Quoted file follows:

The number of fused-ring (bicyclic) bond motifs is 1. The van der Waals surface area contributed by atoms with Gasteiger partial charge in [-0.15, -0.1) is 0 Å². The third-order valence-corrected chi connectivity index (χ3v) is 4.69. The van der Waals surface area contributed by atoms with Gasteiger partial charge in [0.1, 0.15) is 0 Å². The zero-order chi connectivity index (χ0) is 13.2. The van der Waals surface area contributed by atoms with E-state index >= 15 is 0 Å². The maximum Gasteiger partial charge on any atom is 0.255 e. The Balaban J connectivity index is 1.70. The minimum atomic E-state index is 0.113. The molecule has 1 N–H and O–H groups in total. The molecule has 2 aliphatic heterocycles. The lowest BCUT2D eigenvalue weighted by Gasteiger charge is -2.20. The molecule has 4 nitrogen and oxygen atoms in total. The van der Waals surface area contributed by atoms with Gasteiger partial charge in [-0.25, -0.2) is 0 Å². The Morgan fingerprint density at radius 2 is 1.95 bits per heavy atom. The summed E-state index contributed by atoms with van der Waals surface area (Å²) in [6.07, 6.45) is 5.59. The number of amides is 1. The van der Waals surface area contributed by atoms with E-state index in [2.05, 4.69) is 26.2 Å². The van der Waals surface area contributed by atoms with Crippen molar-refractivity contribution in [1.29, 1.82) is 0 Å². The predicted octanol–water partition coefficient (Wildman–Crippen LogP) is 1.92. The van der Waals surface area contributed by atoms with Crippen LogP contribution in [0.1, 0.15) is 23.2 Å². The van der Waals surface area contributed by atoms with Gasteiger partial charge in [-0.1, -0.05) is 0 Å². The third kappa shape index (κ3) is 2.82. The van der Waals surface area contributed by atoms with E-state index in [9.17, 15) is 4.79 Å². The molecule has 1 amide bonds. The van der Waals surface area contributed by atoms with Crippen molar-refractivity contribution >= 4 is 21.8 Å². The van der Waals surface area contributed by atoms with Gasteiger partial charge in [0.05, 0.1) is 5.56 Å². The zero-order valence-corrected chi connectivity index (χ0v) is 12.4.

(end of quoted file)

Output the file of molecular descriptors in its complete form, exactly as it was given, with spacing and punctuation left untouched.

The number of fused-ring (bicyclic) bond motifs is 1. The van der Waals surface area contributed by atoms with Gasteiger partial charge in [-0.15, -0.1) is 0 Å². The third-order valence-corrected chi connectivity index (χ3v) is 4.69. The van der Waals surface area contributed by atoms with Gasteiger partial charge in [0.1, 0.15) is 0 Å². The zero-order chi connectivity index (χ0) is 13.2. The van der Waals surface area contributed by atoms with E-state index >= 15 is 0 Å². The maximum Gasteiger partial charge on any atom is 0.255 e. The Balaban J connectivity index is 1.70. The minimum atomic E-state index is 0.113. The molecule has 1 N–H and O–H groups in total. The molecule has 2 aliphatic heterocycles. The lowest BCUT2D eigenvalue weighted by Gasteiger charge is -2.20. The molecule has 4 nitrogen and oxygen atoms in total. The van der Waals surface area contributed by atoms with Gasteiger partial charge in [-0.25, -0.2) is 0 Å². The Morgan fingerprint density at radius 2 is 1.95 bits per heavy atom. The summed E-state index contributed by atoms with van der Waals surface area (Å²) in [6.07, 6.45) is 5.59. The number of amides is 1. The van der Waals surface area contributed by atoms with E-state index in [2.05, 4.69) is 26.2 Å². The van der Waals surface area contributed by atoms with Crippen molar-refractivity contribution in [1.29, 1.82) is 0 Å². The predicted octanol–water partition coefficient (Wildman–Crippen LogP) is 1.92. The van der Waals surface area contributed by atoms with Crippen LogP contribution in [0.1, 0.15) is 23.2 Å². The van der Waals surface area contributed by atoms with Gasteiger partial charge in [-0.1, -0.05) is 0 Å². The third kappa shape index (κ3) is 2.82. The van der Waals surface area contributed by atoms with E-state index in [9.17, 15) is 4.79 Å². The molecule has 1 amide bonds. The van der Waals surface area contributed by atoms with Crippen molar-refractivity contribution >= 4 is 21.8 Å². The van der Waals surface area contributed by atoms with Gasteiger partial charge in [0.05, 0.1) is 5.56 Å². The zero-order valence-corrected chi connectivity index (χ0v) is 12.4.